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I’ve been asked not a few times how I find myself in Latin America, how I find myself in Chile, how it all started, this interest in a part of the world to which I have no real claim other than that I’ve adopted it.

I was twenty-one years old, with multiple bottles of sunscreen, a tiny Spanish-English dictionary, a six-month supply of tampons, too many teeshirts and pairs of cotton socks and barely a lick of common sense when I landed in Mexico City in October of 1992, for a six month trip on busses and boats, bicycles and the occasional buey (ox) down through Central America and back up again. It was a stint motivated by a million tiny factors: the belief that three years of high-school Spanish meant that I could communicate, a fabulous summer job that had plumped out my bank account enough to afford stepping out of my life for six months and finally, not wanting to sit around and wait to find out if I’d gotten into the law school of my choice (answer: yes).

So off I went, optimistic and unprepared, functioning at a two-year-old’s linguistic level, sticking out like a sore thumb and ready for some serious adversity. There was the time when, having already been relieved of her on-the-bus bag (you know, the one with the passport), the friend I was traveling with lost her tongue, leaving me to stutter out all the Spanish for the next couple of days. Or the time when, defeated after a lightning-strike pickpocketing, I took out my anger on a street dog, chasing it down after it stole our loaf of bread. Both of these in Mexico, and no, I didn’t catch the dog, though it makes you wonder what I would have done if I had.

But then there was the simple hospitality of my busmates in Guatemala, who shoved over just a little bit more, to help me improve my perch on the narrow green seat of the yellow Bluebird schoolbus on which we traveled, which hopefully would not hurtle off into the stratosphere and into the ravine below like the one before us had, this on the way to Chichicastenango. In Nicaragua between Managua and Rama, a man and his son took me in as their newfound friend when they saw me pull tape out of my backpack and repair a paperback book whose cover had torn off. Lo arreglaste? (you fixed it?), they asked, incredulous that I hadn’t just thrown it away.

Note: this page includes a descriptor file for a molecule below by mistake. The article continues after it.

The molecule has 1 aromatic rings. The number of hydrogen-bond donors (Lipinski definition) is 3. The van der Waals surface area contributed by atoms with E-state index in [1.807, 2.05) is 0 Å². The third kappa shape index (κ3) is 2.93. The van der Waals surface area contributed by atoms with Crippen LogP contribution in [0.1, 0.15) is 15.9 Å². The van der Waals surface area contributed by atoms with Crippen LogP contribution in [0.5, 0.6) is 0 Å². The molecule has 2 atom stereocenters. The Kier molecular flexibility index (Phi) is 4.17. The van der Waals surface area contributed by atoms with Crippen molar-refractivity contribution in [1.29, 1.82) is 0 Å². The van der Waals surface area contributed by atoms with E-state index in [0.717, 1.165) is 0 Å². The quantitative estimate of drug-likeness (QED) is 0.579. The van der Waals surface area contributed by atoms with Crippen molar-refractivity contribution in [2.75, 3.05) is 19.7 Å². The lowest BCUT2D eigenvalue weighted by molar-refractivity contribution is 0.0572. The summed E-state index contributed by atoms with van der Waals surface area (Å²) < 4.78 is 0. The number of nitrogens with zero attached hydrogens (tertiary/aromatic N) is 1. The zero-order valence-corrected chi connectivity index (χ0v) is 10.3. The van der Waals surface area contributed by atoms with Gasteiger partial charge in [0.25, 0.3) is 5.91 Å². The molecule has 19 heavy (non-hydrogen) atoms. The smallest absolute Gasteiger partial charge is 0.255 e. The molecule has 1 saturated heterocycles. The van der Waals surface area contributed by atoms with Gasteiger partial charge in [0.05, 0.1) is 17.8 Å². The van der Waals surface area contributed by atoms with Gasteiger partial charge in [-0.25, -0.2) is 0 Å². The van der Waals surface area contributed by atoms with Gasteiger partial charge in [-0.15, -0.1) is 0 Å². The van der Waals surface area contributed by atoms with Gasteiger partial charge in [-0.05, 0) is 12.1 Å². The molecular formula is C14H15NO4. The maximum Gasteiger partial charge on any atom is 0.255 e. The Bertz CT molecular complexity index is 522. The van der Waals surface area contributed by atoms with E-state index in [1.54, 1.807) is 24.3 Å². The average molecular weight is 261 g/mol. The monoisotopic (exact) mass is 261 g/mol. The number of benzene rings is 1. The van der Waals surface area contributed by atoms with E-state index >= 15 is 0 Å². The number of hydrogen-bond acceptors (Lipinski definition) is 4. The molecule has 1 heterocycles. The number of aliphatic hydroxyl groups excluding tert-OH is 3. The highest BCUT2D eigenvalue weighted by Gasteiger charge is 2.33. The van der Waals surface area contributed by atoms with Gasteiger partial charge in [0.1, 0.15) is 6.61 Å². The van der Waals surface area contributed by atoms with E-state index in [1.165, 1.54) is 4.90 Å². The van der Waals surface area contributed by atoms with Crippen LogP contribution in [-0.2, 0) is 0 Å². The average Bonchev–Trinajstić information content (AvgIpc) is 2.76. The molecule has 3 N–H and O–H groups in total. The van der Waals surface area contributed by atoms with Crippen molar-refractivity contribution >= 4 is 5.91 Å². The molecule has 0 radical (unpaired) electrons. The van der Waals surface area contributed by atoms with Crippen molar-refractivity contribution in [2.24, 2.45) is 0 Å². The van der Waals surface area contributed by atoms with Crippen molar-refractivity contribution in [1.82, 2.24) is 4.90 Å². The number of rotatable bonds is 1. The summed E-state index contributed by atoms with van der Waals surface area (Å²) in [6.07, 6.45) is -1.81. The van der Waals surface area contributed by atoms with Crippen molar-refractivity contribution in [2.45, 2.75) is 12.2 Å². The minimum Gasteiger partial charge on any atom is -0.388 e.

A month later in Honduras a woman who worked as a seamstress at a lingerie factory confided in me that after having all the children I wished to have, I could get a (shhhh!) type of surgery that would prevent me from having more children, but that I shouldn’t tell my priest or my husband. Single, Jewish and already aware of the existence of tubal ligations, I nodded my head solemnly at her advice.

I ate beans and rice endlessly, searched for the best Salvadorean pupusa I could find, learned to love avocado and fear tomatoes (too easy to get sick!), to drink soda out of a plastic bag with a straw (there were no plastic bottles at the time), and hold unknown children on my lap (with a special prayer for good diapering technique) and even suffered through a night in a hostel on the coast in Costa Rica where the giant palmetto bugs scurried so loudly this way and that on my hotel room floor that I had to sleep with the light on and a sock over my eyes.

This trip pushed me out of my comfort zone and into a place where I could remake myself. I was left to my own devices, and simultaneously disregarded by and cared for by strangers to the left, right and center.

I left for my trip to Central America a foolish and defensive 21-year old, a Brooklynite, a recent college graduate, a person who believed that the world she was venturing into was different than the one she was leaving. Six months later, and several pounds and teeshirts lighter, I returned at the ripe old age of 22, much more freckled, much more confident, with a decent working knowlege of Spanish (I was now linguistically at least ten or twelve ) and the belief that people around the world are pretty much the same. In the words of a long-ago exboyfriend “Everyone has to go to the bathroom, and everybody likes to get mail.”

And to all the people who took care of me on that trip and didn’t take advantage of me when they could have and smiled just a little brighter than they needed to when I walked into the room, well this is your mail. Thank you.